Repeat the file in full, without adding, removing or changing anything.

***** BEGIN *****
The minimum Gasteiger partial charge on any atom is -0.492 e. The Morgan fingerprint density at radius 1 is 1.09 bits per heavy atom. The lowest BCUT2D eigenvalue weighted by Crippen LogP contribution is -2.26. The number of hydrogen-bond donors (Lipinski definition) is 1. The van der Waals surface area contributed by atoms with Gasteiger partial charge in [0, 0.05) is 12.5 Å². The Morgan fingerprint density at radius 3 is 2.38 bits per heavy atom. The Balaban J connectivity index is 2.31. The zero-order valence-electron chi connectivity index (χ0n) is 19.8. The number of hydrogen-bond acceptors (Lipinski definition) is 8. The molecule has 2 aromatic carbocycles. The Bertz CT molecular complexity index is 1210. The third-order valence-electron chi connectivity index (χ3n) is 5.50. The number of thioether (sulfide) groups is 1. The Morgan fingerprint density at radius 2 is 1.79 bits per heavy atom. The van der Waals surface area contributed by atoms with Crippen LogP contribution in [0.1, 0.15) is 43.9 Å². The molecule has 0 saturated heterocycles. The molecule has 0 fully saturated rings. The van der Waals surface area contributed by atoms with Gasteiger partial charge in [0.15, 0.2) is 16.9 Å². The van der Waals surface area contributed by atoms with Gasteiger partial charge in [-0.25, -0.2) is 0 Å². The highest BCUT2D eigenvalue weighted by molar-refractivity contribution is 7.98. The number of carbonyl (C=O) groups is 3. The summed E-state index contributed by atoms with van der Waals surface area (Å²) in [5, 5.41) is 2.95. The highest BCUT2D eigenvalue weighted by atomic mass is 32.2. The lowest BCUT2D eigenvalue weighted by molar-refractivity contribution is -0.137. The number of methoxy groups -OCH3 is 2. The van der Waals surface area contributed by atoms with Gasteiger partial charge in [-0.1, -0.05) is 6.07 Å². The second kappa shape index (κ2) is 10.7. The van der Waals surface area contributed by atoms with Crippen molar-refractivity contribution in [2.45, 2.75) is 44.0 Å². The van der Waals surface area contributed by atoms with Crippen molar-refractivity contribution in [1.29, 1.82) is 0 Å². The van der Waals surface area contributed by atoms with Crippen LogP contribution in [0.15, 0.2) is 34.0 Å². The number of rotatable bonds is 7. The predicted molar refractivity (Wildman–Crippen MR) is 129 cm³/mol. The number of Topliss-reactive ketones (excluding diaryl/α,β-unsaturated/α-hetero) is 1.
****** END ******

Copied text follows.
The minimum Gasteiger partial charge on any atom is -0.492 e. The Morgan fingerprint density at radius 1 is 1.09 bits per heavy atom. The lowest BCUT2D eigenvalue weighted by Crippen LogP contribution is -2.26. The number of hydrogen-bond donors (Lipinski definition) is 1. The van der Waals surface area contributed by atoms with Gasteiger partial charge in [0, 0.05) is 12.5 Å². The Morgan fingerprint density at radius 3 is 2.38 bits per heavy atom. The Balaban J connectivity index is 2.31. The zero-order valence-electron chi connectivity index (χ0n) is 19.8. The number of hydrogen-bond acceptors (Lipinski definition) is 8. The molecule has 2 aromatic carbocycles. The Bertz CT molecular complexity index is 1210. The third-order valence-electron chi connectivity index (χ3n) is 5.50. The number of thioether (sulfide) groups is 1. The Morgan fingerprint density at radius 2 is 1.79 bits per heavy atom. The van der Waals surface area contributed by atoms with Crippen LogP contribution in [0.1, 0.15) is 43.9 Å². The molecule has 0 saturated heterocycles. The molecule has 0 fully saturated rings. The van der Waals surface area contributed by atoms with Gasteiger partial charge in [0.15, 0.2) is 16.9 Å². The van der Waals surface area contributed by atoms with Gasteiger partial charge in [-0.25, -0.2) is 0 Å². The highest BCUT2D eigenvalue weighted by molar-refractivity contribution is 7.98. The number of carbonyl (C=O) groups is 3. The summed E-state index contributed by atoms with van der Waals surface area (Å²) in [5, 5.41) is 2.95. The highest BCUT2D eigenvalue weighted by atomic mass is 32.2. The lowest BCUT2D eigenvalue weighted by molar-refractivity contribution is -0.137. The number of methoxy groups -OCH3 is 2. The van der Waals surface area contributed by atoms with Gasteiger partial charge in [-0.1, -0.05) is 6.07 Å². The second kappa shape index (κ2) is 10.7. The van der Waals surface area contributed by atoms with Crippen molar-refractivity contribution in [2.45, 2.75) is 44.0 Å². The van der Waals surface area contributed by atoms with Crippen molar-refractivity contribution in [1.29, 1.82) is 0 Å². The van der Waals surface area contributed by atoms with Crippen LogP contribution in [0.15, 0.2) is 34.0 Å². The number of rotatable bonds is 7. The predicted molar refractivity (Wildman–Crippen MR) is 129 cm³/mol. The number of Topliss-reactive ketones (excluding diaryl/α,β-unsaturated/α-hetero) is 1.